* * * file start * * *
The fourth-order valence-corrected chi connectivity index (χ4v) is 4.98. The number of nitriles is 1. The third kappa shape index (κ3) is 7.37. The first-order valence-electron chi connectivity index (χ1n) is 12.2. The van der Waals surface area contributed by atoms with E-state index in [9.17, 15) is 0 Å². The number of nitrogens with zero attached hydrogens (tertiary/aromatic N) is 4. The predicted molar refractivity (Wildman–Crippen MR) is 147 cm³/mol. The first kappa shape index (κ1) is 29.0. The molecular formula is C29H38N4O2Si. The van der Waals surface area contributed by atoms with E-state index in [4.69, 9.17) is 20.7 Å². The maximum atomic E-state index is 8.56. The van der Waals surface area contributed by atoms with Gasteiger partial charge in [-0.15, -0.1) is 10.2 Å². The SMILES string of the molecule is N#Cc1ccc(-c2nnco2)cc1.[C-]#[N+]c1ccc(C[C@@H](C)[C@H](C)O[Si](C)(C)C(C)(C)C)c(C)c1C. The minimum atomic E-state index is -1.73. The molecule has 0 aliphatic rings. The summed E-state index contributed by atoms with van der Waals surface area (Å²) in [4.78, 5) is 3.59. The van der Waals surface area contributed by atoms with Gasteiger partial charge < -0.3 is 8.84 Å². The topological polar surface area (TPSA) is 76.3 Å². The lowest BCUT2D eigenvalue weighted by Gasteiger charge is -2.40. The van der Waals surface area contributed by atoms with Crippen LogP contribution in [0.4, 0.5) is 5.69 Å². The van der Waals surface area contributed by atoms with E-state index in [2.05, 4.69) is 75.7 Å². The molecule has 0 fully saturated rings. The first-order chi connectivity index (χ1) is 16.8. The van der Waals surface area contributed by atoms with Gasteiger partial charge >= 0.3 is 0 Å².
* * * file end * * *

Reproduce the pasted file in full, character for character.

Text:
The fourth-order valence-corrected chi connectivity index (χ4v) is 4.98. The number of nitriles is 1. The third kappa shape index (κ3) is 7.37. The first-order valence-electron chi connectivity index (χ1n) is 12.2. The van der Waals surface area contributed by atoms with E-state index in [9.17, 15) is 0 Å². The number of nitrogens with zero attached hydrogens (tertiary/aromatic N) is 4. The predicted molar refractivity (Wildman–Crippen MR) is 147 cm³/mol. The first kappa shape index (κ1) is 29.0. The molecular formula is C29H38N4O2Si. The van der Waals surface area contributed by atoms with E-state index in [4.69, 9.17) is 20.7 Å². The maximum atomic E-state index is 8.56. The van der Waals surface area contributed by atoms with Gasteiger partial charge in [-0.15, -0.1) is 10.2 Å². The SMILES string of the molecule is N#Cc1ccc(-c2nnco2)cc1.[C-]#[N+]c1ccc(C[C@@H](C)[C@H](C)O[Si](C)(C)C(C)(C)C)c(C)c1C. The minimum atomic E-state index is -1.73. The molecule has 0 aliphatic rings. The summed E-state index contributed by atoms with van der Waals surface area (Å²) in [4.78, 5) is 3.59. The van der Waals surface area contributed by atoms with Gasteiger partial charge < -0.3 is 8.84 Å². The topological polar surface area (TPSA) is 76.3 Å². The lowest BCUT2D eigenvalue weighted by Gasteiger charge is -2.40. The van der Waals surface area contributed by atoms with Crippen LogP contribution in [0.4, 0.5) is 5.69 Å². The van der Waals surface area contributed by atoms with E-state index in [2.05, 4.69) is 75.7 Å². The molecule has 0 fully saturated rings. The first-order chi connectivity index (χ1) is 16.8. The van der Waals surface area contributed by atoms with Gasteiger partial charge >= 0.3 is 0 Å².